Election 2020: Weyer looks to bring commonsense approach to District 2 seat

Weyer is up against Brian Hagen, of Verndale, for the District 2 spot. Commissioner Jim Hofer is not running for re-election.

Michael Weyer

With a background in working with his hands in and around Wadena County, Michael Weyer, of rural Staples, said he understands the hard work of making a living here. He feels he brings common sense to managing funds as a board member of Thomastown Township. He looks to use his 29 years of experience on the township board to help him if he’s voted in as the next District 2 Wadena County Commissioner.

Weyer said he’s been a part of the township for so long because he never wanted to leave the township without someone that had an understanding about what has to happen. But he feels the township is now in a good place for him to step down if he is elected to the county board.

“I like to think you can run a county pretty much the same way you can run a township,” Weyer said. That being said he’s not going into this thinking he knows all the ins and outs of the job, but he is going forward with an open mind.

Weyer and Joy, his wife of nearly 36 years, have lived on their farm near Thomastown Covenant Church since 1991. You can recognize it by the large smiling face on the silo that stands over the farm. Joy works for Wadena County as the Elections Coordinator. The couple have four children, Jason, Megan, Tera and Renne, and now six grandchildren.

Weyer has worked in farming, as a Culligan man, running the saws at Wadena Saw Mill, spent 27 years at Morey’s Seafood in Motley and is currently in home remodeling work in the area. He likes to stay busy, but what he likes most about the county is -- the quiet.


“Out here not a lot has changed,” Weyer said of the area of Thomastown Township. And he likes it that way.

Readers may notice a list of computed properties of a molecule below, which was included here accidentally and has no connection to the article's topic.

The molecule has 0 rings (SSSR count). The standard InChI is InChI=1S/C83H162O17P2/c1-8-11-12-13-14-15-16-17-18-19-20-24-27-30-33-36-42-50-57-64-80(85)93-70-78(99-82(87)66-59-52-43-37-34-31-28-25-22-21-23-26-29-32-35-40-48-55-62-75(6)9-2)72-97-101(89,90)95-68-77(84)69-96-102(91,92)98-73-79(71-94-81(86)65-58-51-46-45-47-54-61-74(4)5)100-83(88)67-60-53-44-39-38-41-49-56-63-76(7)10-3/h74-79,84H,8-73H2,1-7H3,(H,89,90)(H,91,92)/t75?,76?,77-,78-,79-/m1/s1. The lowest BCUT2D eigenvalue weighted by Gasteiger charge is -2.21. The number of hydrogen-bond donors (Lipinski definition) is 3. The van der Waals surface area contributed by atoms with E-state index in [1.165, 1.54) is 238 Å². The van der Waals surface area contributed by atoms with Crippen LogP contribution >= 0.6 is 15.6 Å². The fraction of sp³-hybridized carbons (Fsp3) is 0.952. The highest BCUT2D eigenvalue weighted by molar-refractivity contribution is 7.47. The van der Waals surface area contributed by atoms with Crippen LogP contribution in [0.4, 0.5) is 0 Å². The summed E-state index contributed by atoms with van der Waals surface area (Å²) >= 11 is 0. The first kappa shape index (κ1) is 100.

Wadena County struggles with bringing in enough revenue as the county doesn’t “have a lot of luxury assets” such as lakes and resorts, he said. He reasons that while the county needs revenue and needs to lessen the burden on the residents, he believes the county board must also consider the desires of the county residents to not undergo major change. He shared a common theme that comes up at the township level. Some people have moved to the area seeking some of that quiet. They also want some of the big city amenities, including tarred roads. Weyer said in some instances the tarred road is a good idea but he understands that there is a cost and some people want to keep their area as rural as possible. He calls it a tug-of-war-like battle.

“You want to make sure that the integrity of this township is within what the people of the township want. You don’t make friends sometimes,” Weyer said with a laugh.

While making tough decisions doesn’t always make everyone happy, Weyer said he is eager to hear from people and consider their thoughts.

“If I get a call, I answer it,” Weyer said. “That’s what I do.”

In another comparison between his township and the county, Weyer said there are ways to manage money better. He said in the last nine years, Thomastown Township has only increased the levy once, and that was due to an increase for fire protection. Even during the harsh winter and spring of 1997, when crews were out plowing almost daily, he said they were able to handle the extra expenses thanks to careful use of reserves.

“We can honestly say that we have not burdened our township with things we don’t need,” Weyer said. “I think fiscally this township has been very responsible and I like to think that I can carry some of that into the county.”

Weyer said a part of why he decided to run right now is that he sees a lack of decision making in the current board at times. He said rather than handing decision making to a committee, he feels commissioners have the ability to do research, have discussion and make a decision as a board.


“I’m not afraid to approach somebody that I know isn’t favorable to what we’re thinking,” Weyer said. He said he tends to reason with people in an effort to hear their concerns.

“I like to think that I can serve District 2 with an open mind,” Weyer said.

In campaigning, Weyer said he has been telling people they matter and he wants everyone to get to know him. He is passionate about hunting, fishing and golf. He enjoys his current work of being a “fixer upper.”

Government activity

Weyer has been on the Thomastown Township board for 29 years. He’s also served on the Wadena County zoning and adjustment board for two years and is on the Wadena County Association of Townships board.


Weyer is treasurer at Staples Assembly of God Church. He’s served in that role for about 10 years.

Michael Johnson is the news editor for Agweek. He lives in rural Deer Creek, Minn., where he is starting to homestead with his two children and wife.
You can reach Michael at or 218-640-2312.
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